Chuck Erion
Mar 05, 2011 rated it really liked it
Shelves: american-novels
Up From the Blue is a first novel by Susan Henderson, a New York writer with a couple of Pushcart Prize nominations to her credit. It came out last September (HarperCollins $15.99) but I only discovered it last week, thanks to a review in Shelf Awareness, my favorite e-newsletter about the book trade. The fact that I read it in just two days has more to do with how good a book it is, than my deadline for this column. The ending brought me to tears, and an urge to call up the author to find out i ...more
Michele Harrod
Feb 06, 2011 rated it it was amazing
This is an exquisitely presented study of a very broken family, who are quite literally hiding their secrets behind closed doors. It is about children who are old enough to carry the shame, but who require the sanctity of their parents love regardless. It is about the slow breakdown of a woman, a marriage, and a family. This is beautifully written, and brilliantly constructed. Told from the perspective of Tilly, the seven year old daughter, Up From the Blue surprises thoughout - by showing sides ...more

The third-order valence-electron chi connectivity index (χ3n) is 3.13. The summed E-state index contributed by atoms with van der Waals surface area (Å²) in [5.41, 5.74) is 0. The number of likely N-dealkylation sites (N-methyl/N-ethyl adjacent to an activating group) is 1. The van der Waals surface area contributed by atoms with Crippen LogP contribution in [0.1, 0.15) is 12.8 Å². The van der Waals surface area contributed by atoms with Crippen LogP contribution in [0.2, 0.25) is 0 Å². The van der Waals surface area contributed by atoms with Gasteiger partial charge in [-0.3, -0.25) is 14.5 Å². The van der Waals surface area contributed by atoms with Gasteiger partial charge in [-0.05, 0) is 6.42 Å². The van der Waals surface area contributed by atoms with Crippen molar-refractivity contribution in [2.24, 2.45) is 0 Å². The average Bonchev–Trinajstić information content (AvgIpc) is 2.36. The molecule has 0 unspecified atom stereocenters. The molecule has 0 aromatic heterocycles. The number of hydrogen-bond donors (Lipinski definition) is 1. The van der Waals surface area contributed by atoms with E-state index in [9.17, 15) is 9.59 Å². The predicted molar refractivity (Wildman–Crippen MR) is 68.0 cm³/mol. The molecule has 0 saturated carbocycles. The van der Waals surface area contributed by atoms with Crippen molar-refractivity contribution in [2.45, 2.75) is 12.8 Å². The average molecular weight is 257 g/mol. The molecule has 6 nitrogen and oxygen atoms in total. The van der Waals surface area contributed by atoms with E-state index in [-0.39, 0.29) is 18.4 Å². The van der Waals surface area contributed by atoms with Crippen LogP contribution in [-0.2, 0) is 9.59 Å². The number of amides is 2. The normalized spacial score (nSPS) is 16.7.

Cheri Rice
Jun 24, 2011 rated it did not like it
This review has been hidden because it contains spoilers. To view it, click here.
Feb 01, 2018 rated it really liked it
Tillie is an unruly 8-year-old whose father is an Air Force colonel developing top-secret missile systems, while her mother is depressed and completely unable to function. Tillie's brother Phil is the type of kid who responds to stress by being as perfect as he possibly can, while Tillie instead acts out to achieve any kind of attention she can, even if it's negative.

I think it's easy for modern readers to be frustrated that Tillie's father never sought any kind of medical help for his wife. But
Sarah Obsesses over Books & Cookies
4.5 stars. This book starts off in the present (or 1991). We meet Tillie as she's unpacking her and her husbands new house. But oh shit, she goes into labor- 6 wks early! SHe's not ready and her husband is away on business. She stumbles to her neighbors and calls the only number she can remember- since everything is packed away- her father's.